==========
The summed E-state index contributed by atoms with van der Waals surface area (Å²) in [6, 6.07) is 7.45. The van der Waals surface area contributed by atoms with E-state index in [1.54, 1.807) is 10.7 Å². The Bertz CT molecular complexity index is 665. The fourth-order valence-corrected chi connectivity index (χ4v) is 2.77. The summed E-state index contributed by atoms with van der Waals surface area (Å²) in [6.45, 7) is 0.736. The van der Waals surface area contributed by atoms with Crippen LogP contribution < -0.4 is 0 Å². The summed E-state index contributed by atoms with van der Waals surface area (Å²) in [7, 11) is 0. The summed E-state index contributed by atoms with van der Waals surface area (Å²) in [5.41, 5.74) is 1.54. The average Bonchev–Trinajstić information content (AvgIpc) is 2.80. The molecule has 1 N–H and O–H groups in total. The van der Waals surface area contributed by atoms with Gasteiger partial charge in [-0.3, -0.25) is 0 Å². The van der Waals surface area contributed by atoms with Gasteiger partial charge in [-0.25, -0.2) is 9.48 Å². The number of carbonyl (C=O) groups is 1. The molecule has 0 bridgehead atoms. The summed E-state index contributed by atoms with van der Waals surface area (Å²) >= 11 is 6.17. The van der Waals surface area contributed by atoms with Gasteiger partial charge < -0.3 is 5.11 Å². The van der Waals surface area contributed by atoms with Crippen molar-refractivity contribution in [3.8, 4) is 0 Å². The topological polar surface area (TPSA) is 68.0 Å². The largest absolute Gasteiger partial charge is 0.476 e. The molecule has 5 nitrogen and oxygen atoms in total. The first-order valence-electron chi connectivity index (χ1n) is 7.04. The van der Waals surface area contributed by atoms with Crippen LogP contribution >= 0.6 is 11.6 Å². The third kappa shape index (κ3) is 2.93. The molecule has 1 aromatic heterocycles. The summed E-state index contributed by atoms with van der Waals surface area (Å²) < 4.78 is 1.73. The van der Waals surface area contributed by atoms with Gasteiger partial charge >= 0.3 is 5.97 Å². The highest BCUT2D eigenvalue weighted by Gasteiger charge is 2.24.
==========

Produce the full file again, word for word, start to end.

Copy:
The summed E-state index contributed by atoms with van der Waals surface area (Å²) in [6, 6.07) is 7.45. The van der Waals surface area contributed by atoms with E-state index in [1.54, 1.807) is 10.7 Å². The Bertz CT molecular complexity index is 665. The fourth-order valence-corrected chi connectivity index (χ4v) is 2.77. The summed E-state index contributed by atoms with van der Waals surface area (Å²) in [6.45, 7) is 0.736. The van der Waals surface area contributed by atoms with Crippen LogP contribution < -0.4 is 0 Å². The summed E-state index contributed by atoms with van der Waals surface area (Å²) in [7, 11) is 0. The summed E-state index contributed by atoms with van der Waals surface area (Å²) in [5.41, 5.74) is 1.54. The average Bonchev–Trinajstić information content (AvgIpc) is 2.80. The molecule has 1 N–H and O–H groups in total. The van der Waals surface area contributed by atoms with Gasteiger partial charge in [-0.3, -0.25) is 0 Å². The van der Waals surface area contributed by atoms with Gasteiger partial charge in [-0.25, -0.2) is 9.48 Å². The number of carbonyl (C=O) groups is 1. The molecule has 0 bridgehead atoms. The summed E-state index contributed by atoms with van der Waals surface area (Å²) >= 11 is 6.17. The van der Waals surface area contributed by atoms with Gasteiger partial charge < -0.3 is 5.11 Å². The van der Waals surface area contributed by atoms with Crippen molar-refractivity contribution in [3.8, 4) is 0 Å². The topological polar surface area (TPSA) is 68.0 Å². The largest absolute Gasteiger partial charge is 0.476 e. The molecule has 5 nitrogen and oxygen atoms in total. The first-order valence-electron chi connectivity index (χ1n) is 7.04. The van der Waals surface area contributed by atoms with Crippen LogP contribution >= 0.6 is 11.6 Å². The third kappa shape index (κ3) is 2.93. The molecule has 1 aromatic heterocycles. The summed E-state index contributed by atoms with van der Waals surface area (Å²) < 4.78 is 1.73. The van der Waals surface area contributed by atoms with Gasteiger partial charge >= 0.3 is 5.97 Å². The highest BCUT2D eigenvalue weighted by Gasteiger charge is 2.24.